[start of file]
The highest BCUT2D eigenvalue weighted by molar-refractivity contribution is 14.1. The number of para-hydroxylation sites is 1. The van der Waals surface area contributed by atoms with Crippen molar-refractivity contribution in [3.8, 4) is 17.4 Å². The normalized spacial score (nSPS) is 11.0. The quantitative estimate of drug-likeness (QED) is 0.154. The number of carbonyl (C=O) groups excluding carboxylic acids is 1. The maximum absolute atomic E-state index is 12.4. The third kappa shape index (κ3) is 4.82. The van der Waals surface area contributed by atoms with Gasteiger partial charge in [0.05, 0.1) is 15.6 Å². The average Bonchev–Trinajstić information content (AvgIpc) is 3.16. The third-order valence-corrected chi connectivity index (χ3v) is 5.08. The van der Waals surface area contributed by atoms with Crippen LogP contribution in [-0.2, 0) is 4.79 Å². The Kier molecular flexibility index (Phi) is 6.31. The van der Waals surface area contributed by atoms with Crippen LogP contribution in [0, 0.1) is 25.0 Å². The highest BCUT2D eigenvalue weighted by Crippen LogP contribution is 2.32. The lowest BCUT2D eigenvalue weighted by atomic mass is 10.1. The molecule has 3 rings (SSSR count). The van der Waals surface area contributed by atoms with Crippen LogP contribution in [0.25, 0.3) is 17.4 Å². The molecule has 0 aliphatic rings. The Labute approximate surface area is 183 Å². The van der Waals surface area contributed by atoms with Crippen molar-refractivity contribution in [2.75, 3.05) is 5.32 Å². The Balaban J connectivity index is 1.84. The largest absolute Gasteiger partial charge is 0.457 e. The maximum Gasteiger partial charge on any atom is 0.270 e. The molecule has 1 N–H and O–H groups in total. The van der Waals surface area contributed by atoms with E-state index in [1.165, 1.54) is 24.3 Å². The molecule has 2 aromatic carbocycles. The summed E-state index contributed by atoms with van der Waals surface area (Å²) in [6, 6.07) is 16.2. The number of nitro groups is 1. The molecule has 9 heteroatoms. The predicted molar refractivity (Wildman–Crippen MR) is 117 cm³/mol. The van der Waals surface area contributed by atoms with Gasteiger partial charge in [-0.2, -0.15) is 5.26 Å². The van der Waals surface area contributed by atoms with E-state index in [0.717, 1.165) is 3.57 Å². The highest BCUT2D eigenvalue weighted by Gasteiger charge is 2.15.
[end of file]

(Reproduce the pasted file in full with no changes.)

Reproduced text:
The highest BCUT2D eigenvalue weighted by molar-refractivity contribution is 14.1. The number of para-hydroxylation sites is 1. The van der Waals surface area contributed by atoms with Crippen molar-refractivity contribution in [3.8, 4) is 17.4 Å². The normalized spacial score (nSPS) is 11.0. The quantitative estimate of drug-likeness (QED) is 0.154. The number of carbonyl (C=O) groups excluding carboxylic acids is 1. The maximum absolute atomic E-state index is 12.4. The third kappa shape index (κ3) is 4.82. The van der Waals surface area contributed by atoms with Gasteiger partial charge in [0.05, 0.1) is 15.6 Å². The average Bonchev–Trinajstić information content (AvgIpc) is 3.16. The third-order valence-corrected chi connectivity index (χ3v) is 5.08. The van der Waals surface area contributed by atoms with Crippen LogP contribution in [-0.2, 0) is 4.79 Å². The Kier molecular flexibility index (Phi) is 6.31. The van der Waals surface area contributed by atoms with Crippen LogP contribution in [0, 0.1) is 25.0 Å². The highest BCUT2D eigenvalue weighted by Crippen LogP contribution is 2.32. The lowest BCUT2D eigenvalue weighted by atomic mass is 10.1. The molecule has 3 rings (SSSR count). The van der Waals surface area contributed by atoms with Crippen LogP contribution in [0.25, 0.3) is 17.4 Å². The molecule has 0 aliphatic rings. The Labute approximate surface area is 183 Å². The van der Waals surface area contributed by atoms with Crippen molar-refractivity contribution in [2.75, 3.05) is 5.32 Å². The Balaban J connectivity index is 1.84. The largest absolute Gasteiger partial charge is 0.457 e. The maximum Gasteiger partial charge on any atom is 0.270 e. The molecule has 1 N–H and O–H groups in total. The van der Waals surface area contributed by atoms with E-state index in [1.165, 1.54) is 24.3 Å². The molecule has 2 aromatic carbocycles. The summed E-state index contributed by atoms with van der Waals surface area (Å²) in [6, 6.07) is 16.2. The number of nitro groups is 1. The molecule has 9 heteroatoms. The predicted molar refractivity (Wildman–Crippen MR) is 117 cm³/mol. The van der Waals surface area contributed by atoms with Gasteiger partial charge in [-0.2, -0.15) is 5.26 Å². The van der Waals surface area contributed by atoms with E-state index in [0.717, 1.165) is 3.57 Å². The highest BCUT2D eigenvalue weighted by Gasteiger charge is 2.15.